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Wednesday, April 27, 2005

Conservatives hate the poor - Redux

A frequent visitor to this blog commented last week about an article I wrote concerning how to best care for the poor. Gurufrisbee said:
Doesn't the government have a responsibility to ALL it's people? I think so, and in that sense, I wouldn't say that "opposition to various government programs" is necessarily the equivalent to "apathy towards the poor", but I would say that opposing those programs without promoting alternative programs to aid the poor is apathetic to the poor. It only becomes even worse looking when you tie in strong efforts on other issues - especially ones that help the wealthy become even more wealthy. I don't think most liberals would have problems with conservatives if it was a debate over whose plan to help the poor was better, but it's evolved (or de-evolved) into liberals wanting to give money to the poor and conservatives wanting to give that money to the already wealthy (at least that is how it is being widely percieved).
I never cease to be amazed at this claim that conservatives do not promote alternatives to government programs to aid the poor. This is false and doesn't take much research to see the efforts that non-governmental groups are making to aid the poor.

Habitat for Humanity - I'm sure many of you are familiar with Habitat for Humanity. Habitat's stated goal is to eliminate homelessness and poverty. They help do this by building low cost homes for low-income families. Many people volunteer to help build these homes including the families who eventually buy them at a low price. Habitat for Humanity was founded as a Christian organization that accepts no government funding. They have built over 175,000 homes around the world.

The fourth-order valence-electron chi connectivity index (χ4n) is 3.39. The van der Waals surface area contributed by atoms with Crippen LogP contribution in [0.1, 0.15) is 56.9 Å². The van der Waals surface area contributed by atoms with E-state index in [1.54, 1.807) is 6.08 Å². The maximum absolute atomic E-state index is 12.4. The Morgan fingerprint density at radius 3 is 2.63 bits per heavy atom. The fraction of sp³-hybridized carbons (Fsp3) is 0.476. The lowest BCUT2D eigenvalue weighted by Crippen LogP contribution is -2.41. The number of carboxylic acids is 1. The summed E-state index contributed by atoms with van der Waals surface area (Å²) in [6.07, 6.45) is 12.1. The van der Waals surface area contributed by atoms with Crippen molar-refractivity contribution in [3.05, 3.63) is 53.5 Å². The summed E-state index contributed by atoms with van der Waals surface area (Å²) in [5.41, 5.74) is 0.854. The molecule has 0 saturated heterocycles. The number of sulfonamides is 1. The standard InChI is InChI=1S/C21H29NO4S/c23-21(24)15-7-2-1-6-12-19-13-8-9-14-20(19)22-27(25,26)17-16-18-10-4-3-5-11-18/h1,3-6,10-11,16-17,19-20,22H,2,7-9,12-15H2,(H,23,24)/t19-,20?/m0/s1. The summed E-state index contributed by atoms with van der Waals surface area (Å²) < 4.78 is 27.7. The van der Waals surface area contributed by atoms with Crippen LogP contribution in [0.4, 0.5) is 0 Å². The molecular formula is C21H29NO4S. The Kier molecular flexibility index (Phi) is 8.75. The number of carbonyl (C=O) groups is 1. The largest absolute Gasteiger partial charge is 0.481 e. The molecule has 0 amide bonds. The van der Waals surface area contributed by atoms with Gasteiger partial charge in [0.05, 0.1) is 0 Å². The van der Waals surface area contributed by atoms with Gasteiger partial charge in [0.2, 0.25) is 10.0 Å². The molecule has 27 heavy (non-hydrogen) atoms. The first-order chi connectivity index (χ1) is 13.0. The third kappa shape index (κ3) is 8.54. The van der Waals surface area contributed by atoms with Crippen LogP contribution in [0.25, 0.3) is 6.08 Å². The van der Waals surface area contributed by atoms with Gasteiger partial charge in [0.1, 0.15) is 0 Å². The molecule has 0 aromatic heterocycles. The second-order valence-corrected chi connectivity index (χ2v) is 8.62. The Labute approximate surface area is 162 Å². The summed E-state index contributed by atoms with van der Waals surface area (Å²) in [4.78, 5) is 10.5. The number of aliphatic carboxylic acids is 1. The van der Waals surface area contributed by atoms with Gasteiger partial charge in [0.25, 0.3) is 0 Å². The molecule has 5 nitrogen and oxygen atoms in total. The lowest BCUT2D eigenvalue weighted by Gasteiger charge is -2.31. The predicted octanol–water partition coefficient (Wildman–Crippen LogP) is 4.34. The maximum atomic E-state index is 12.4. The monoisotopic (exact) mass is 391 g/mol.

While many of the leaders of Habitat for Humanity would not be characterized as conservatives, conservatives have long promoted Habitat for Humanity and volunteered to work with them. I have never been to a conservative evangelical church that had not done significant work with Habitat for Humanity.

The Bowery Mission - The Bowery Mission in New York City provides food, clothing, medical care, and shelter for the poor. In 2003, The Bowery Mission served over 350,000 meals, provided nightly shelter to over 75,000 , and gave over 80,000 articles of clothing to those in need. The NY Department of Homeless Services has ranked The Bowery Mission as the most effective substance abuse program in the city for over 5 years.

All of this without government funding. The president of The Bowery Mission, Ed Morgan, is an evangelical Christian who is acting out his beliefs. (Disclosure: Ed's son, Ted Morgan, is a very good friend of mine)

I highly recommend reading this article that Mr. Morgan wrote for the New York Times that articulates the place of Christianity in helping the poor. And here is a piece in the WSJ highlighting the work of Mr. Morgan and The Bowery Mission.

I could go on and one with hundreds of examples like these. Traditional non-profits are not the only organizations helping the poor.

This next section I wrote a couple of months ago but feel that it is part of this conversation: